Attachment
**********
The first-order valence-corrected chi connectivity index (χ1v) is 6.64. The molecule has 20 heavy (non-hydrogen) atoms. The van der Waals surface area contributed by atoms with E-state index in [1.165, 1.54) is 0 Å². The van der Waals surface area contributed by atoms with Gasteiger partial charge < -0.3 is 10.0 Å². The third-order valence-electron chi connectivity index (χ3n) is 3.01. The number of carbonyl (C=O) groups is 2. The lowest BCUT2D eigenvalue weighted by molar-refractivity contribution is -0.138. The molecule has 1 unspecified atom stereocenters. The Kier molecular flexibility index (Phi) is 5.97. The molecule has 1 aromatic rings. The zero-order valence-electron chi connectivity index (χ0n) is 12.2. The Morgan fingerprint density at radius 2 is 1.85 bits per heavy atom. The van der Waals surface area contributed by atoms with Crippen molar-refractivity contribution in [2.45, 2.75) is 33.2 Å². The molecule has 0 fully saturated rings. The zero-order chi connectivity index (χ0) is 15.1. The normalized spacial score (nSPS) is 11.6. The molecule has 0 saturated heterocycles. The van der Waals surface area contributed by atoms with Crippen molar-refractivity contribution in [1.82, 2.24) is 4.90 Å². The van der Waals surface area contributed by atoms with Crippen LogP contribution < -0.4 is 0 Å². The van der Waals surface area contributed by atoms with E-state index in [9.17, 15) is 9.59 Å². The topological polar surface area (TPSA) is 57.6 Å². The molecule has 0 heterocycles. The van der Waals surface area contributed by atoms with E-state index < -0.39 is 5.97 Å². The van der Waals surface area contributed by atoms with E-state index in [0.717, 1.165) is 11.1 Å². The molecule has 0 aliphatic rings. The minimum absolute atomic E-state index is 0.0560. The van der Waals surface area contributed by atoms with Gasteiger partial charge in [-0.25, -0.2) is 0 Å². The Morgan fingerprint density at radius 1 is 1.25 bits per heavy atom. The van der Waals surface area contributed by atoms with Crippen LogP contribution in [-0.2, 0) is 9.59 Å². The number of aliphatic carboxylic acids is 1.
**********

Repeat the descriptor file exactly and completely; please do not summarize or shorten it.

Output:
The first-order valence-corrected chi connectivity index (χ1v) is 6.64. The molecule has 20 heavy (non-hydrogen) atoms. The van der Waals surface area contributed by atoms with E-state index in [1.165, 1.54) is 0 Å². The van der Waals surface area contributed by atoms with Gasteiger partial charge < -0.3 is 10.0 Å². The third-order valence-electron chi connectivity index (χ3n) is 3.01. The number of carbonyl (C=O) groups is 2. The lowest BCUT2D eigenvalue weighted by molar-refractivity contribution is -0.138. The molecule has 1 unspecified atom stereocenters. The Kier molecular flexibility index (Phi) is 5.97. The molecule has 1 aromatic rings. The zero-order valence-electron chi connectivity index (χ0n) is 12.2. The Morgan fingerprint density at radius 2 is 1.85 bits per heavy atom. The van der Waals surface area contributed by atoms with Crippen molar-refractivity contribution in [2.45, 2.75) is 33.2 Å². The molecule has 0 fully saturated rings. The zero-order chi connectivity index (χ0) is 15.1. The normalized spacial score (nSPS) is 11.6. The molecule has 0 saturated heterocycles. The van der Waals surface area contributed by atoms with Crippen molar-refractivity contribution in [1.82, 2.24) is 4.90 Å². The van der Waals surface area contributed by atoms with Crippen LogP contribution < -0.4 is 0 Å². The van der Waals surface area contributed by atoms with E-state index in [9.17, 15) is 9.59 Å². The topological polar surface area (TPSA) is 57.6 Å². The molecule has 0 heterocycles. The van der Waals surface area contributed by atoms with E-state index < -0.39 is 5.97 Å². The van der Waals surface area contributed by atoms with E-state index in [0.717, 1.165) is 11.1 Å². The molecule has 0 aliphatic rings. The minimum absolute atomic E-state index is 0.0560. The van der Waals surface area contributed by atoms with Gasteiger partial charge in [-0.25, -0.2) is 0 Å². The Morgan fingerprint density at radius 1 is 1.25 bits per heavy atom. The van der Waals surface area contributed by atoms with Crippen LogP contribution in [-0.2, 0) is 9.59 Å². The number of aliphatic carboxylic acids is 1.